Farmers keep busy with local markets

The Fenwick Island and Bethany Beach farmers’ markets are up and running, and word is spreading quickly. Sue Ryan has been seeing record numbers of customers in her shop, Good Earth Market, as a result of the farmers’ market’s exposure, and some farmers are selling out of produce and products before the day is over.

Coastal Point • File photo: Business has been brisk at area farmers’ markets this season.Coastal Point • File photo
Business has been brisk at area farmers’ markets this season.

“Business has been great,” said Ryan. “The Bethany Beach Farmers’ Market is so hard to get into because no one wants to leave.”

The Parsons, a well-known farming name in the area, were unable to make it to a market earlier this season, after customers nearly purchased all their goods at their location in Dagsboro.

A warm spring and a hot summer have forced many farmers to get a little more irrigation out to the fields, but the rising temperatures have been helping to produce an abundance of crops.

“It’s been a really good spring,” said Ryan Richard of East View Farm in Ocean View. “We had all that snow this winter, but it’s really balanced out. We were able to get the tomatoes in the ground, and our spinach and beets have been doing very well.”

In addition to the Bethany Beach Farmers’ Market, East View Farm participates in the Ocean City, Md., market, located in the northernmost Phillips Seafood parking lot, on Tuesdays, Thursdays, Saturdays and Sundays.

Ted Wycall with Greenbranch Organic Farms, out of Salisbury, Md., has had a similar response for the weather.

“It was an excellent spring,” he said. “The heat was a little tough, but we’d rather have a dry, hot spring than a cold, wet one like last year. A late frost came this year, not quite as bad as last year’s. We lost some watermelons, but other than that, we’re doing great.”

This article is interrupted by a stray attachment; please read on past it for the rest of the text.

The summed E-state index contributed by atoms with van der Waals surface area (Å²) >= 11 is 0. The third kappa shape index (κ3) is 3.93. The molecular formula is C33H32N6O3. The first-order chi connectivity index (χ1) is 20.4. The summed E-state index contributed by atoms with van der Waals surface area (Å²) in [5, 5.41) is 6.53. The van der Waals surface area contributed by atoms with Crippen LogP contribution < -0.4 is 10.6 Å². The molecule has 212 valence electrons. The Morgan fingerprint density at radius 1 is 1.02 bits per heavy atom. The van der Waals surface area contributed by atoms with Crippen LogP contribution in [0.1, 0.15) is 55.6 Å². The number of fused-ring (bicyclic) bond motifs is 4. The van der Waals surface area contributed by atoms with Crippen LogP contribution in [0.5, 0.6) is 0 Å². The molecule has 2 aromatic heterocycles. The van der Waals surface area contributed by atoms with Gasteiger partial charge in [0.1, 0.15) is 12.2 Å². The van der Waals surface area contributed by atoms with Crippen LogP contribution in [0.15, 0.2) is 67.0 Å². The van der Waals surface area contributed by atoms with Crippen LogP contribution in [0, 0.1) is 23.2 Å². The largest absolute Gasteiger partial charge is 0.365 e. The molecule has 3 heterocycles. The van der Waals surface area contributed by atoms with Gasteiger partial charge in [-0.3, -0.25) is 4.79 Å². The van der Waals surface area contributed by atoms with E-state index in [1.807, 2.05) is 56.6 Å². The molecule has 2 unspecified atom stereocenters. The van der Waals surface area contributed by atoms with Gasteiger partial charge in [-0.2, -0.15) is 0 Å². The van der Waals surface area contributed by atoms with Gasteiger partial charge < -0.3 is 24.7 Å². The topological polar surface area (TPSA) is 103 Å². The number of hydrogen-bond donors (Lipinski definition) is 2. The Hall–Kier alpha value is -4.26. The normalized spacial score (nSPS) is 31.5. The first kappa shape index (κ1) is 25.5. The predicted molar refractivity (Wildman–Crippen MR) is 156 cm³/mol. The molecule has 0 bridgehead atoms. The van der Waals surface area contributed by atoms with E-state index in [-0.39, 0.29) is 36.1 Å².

In today’s culture, providing natural and local products is a huge selling point at markets, but organic farms like Greenbranch and stores like Good Earth, which carry many organic goods, have shoppers coming back.

“It doesn’t really give us too much of an edge,” said Wycall. “Our produce just starts really fresh. We go through a lot of the same processes as everybody else.” Greenbranch joined the Rehoboth and Lewes farmers’ markets this season, as well.

Fenwick Island’s biweekly farmers’ markets share many of the same successful names as the Bethany Beach market on Sundays, but due to lighter foot traffic, closer proximity to the highway and limited parking, business has not turned up the same number of shoppers in Fenwick. But that hasn’t stopped growers.

“It’s still nice,” said John T. Sapienza of Sap’s Pudding. “Any morning out in the sun beats being stuck in a kitchen.”

His plain, raisin and brown sugar rice pudding was a hit at last year’s farmers’ market in Fenwick Island, and he’s hoping it does the same again this season.

“I do what I can to work with other vendors,” he said. Last week, he dished out a peach crème brulée, made with his pudding in place of custard, with fresh peaches and caramelized sugar on top. Through the cooler, autumn season, he mixes up eggnog- and pumpkin-flavored puddings, which have found the shelves of local vendors, as well as in the aisles of Harris Teeter.

“The farmers’ markets are a great way to meet your clientele,” he said. “I’m up at the Rehoboth and Georgetown markets, too, and you can really connect with the people who come out.”

Devin Hudson has also been meeting customers who stop by for some of the products made by Honey Bee Lake Apiary at the Bethany Beach and Fenwick Island markets.

“Weather, in the long run, doesn’t affect honey itself,” he said, “but we lost some hives this winter. The warm spring and hot summer have been good for the bees, though. It’s really been helping us rebuild.”

Honey Bee Lake Apiary uses honey to make bath butter, hand soaps, lip balm, candles and, well, honey, which Hudson noted is still his best seller.

The Bethany Beach Farmers’ Market is open every Sunday morning, now through Sept. 5, from 8 a.m. until noon, in the parking lot at the corner of Garfield Parkway and Pennsylvania Avenue. The Fenwick Farmers’ Market is open twice a week, on Mondays and Fridays, from 8 a.m. until noon, in the lot beside PNC Bank, along Coastal Highway.

For more information about the farmers’ markets, visit and